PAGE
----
Winfield pointed out that the Hall of Fame had inducted many more Black players and officials since 1997 — more than three dozen, including pioneers like Bud Fowler, Minnie Minoso and Buck O’Neil in this year’s class — and said it was time for a fresh look.
“The biggest thing is that so much more history has been researched, revealed, unearthed — and this is American history,” Winfield said. “Of course it’s baseball history, but baseball is an integral part of America. You hear many times now that people are trying to erase or whitewash history, and that’s not good. It’s very important that worthy people can take their place and be recognized.”
MLB officially recognized the Negro leagues as major leagues in late 2020, and the Hall has grappled with how to acknowledge the efforts by some of its inductees to uphold the color line. It has kept up all of the plaques, choosing context over erasure: A sign near the gallery entryway now reminds visitors that “enshrinement reflects the perspective of the voters at the time of election.” The museum and the library, the sign adds, provide deeper analysis — the shining and the shameful — of the inductees’ careers.
Such accounting will be essential to the new exhibit, and with more than 150 years of history to review it is a massive undertaking. Glanville said he preferred the term exploratory to advisory, because there is so much still to learn about the Black experience in baseball, so much that continues to evolve.
“There’s still a common thread, even in 2022,” Glanville said. “Pioneering efforts, whether it’s Ketanji Jackson, whatever — there’s a lot of barbed wire, there’s a lot of pain, there’s a lot of familiarity to some of the hurdles that Robinson faced.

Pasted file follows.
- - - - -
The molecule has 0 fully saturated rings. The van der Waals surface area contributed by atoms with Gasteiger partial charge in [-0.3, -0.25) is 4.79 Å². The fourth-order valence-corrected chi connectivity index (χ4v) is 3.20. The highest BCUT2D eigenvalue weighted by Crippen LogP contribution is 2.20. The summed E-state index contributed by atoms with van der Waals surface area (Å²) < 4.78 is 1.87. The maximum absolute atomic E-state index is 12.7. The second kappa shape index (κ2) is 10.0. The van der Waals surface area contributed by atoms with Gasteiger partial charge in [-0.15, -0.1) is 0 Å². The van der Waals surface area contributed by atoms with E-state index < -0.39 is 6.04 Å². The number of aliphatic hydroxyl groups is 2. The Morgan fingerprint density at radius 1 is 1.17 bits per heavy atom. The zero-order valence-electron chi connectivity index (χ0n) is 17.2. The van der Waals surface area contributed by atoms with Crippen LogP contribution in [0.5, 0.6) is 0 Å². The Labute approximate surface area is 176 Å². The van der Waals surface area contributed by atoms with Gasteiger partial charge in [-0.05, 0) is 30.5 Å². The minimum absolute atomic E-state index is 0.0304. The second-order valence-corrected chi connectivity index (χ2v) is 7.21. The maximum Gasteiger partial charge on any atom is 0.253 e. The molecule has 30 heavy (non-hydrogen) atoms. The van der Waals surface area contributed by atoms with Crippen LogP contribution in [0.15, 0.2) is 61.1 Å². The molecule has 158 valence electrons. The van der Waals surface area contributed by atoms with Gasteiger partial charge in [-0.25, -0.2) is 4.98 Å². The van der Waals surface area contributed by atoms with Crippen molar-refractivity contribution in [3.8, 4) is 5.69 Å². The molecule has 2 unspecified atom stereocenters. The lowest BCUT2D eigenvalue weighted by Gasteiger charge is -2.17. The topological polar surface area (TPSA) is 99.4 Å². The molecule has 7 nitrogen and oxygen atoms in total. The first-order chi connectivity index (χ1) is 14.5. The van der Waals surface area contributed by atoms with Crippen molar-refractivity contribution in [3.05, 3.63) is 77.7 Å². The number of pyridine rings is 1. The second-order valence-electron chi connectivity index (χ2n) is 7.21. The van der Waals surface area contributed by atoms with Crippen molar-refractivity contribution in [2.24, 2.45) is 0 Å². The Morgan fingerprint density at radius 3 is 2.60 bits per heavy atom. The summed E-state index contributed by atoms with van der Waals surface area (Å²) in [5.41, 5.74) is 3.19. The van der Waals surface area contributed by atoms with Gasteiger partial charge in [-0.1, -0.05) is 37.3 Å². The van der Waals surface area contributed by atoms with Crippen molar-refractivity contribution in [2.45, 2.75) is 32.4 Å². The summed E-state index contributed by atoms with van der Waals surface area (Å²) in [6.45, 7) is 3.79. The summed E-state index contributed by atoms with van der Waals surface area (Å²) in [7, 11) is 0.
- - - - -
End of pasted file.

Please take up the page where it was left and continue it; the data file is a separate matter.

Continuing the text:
“And at the same time, there’s a lot to celebrate, a lot of hope. Because when you are a first and you are opening certain doors, you see possibilities. You see the chance to bring everybody with you through the best of what we profess to celebrate — at least foundationally — of equality and what our country was founded on.”
Rawitch said the exhibit would have a digital and traveling component for those who cannot get to Cooperstown. It will highlight not just hardship, as Glanville suggested, but also the ways that the Black experience has enriched and enlivened baseball – a useful reminder as the sport seeks to increase Black participation numbers in the majors that have fallen sharply since their peak in the 1980s.
That was Winfield’s prime, and he said he hopes the display will feature video of stars like Griffey and Bo Jackson — and, yes, himself — climbing walls that seemed unscalable, of Rickey Henderson stealing bases at rates unheard-of today, of Dave Parker rounding the bases with a flair all his own.
“Speed, style, power – just a unique style of play,” Winfield said. “You tell people what a lot of these players accomplished, it’s almost incomprehensible.”
That is the Hall of Fame’s mission, reflected again in its newest project: to make the incomprehensible come to life, to contextualize and glorify the game-changers. Jackie Robinson is just one of many.
This article originally appeared in The New York Times.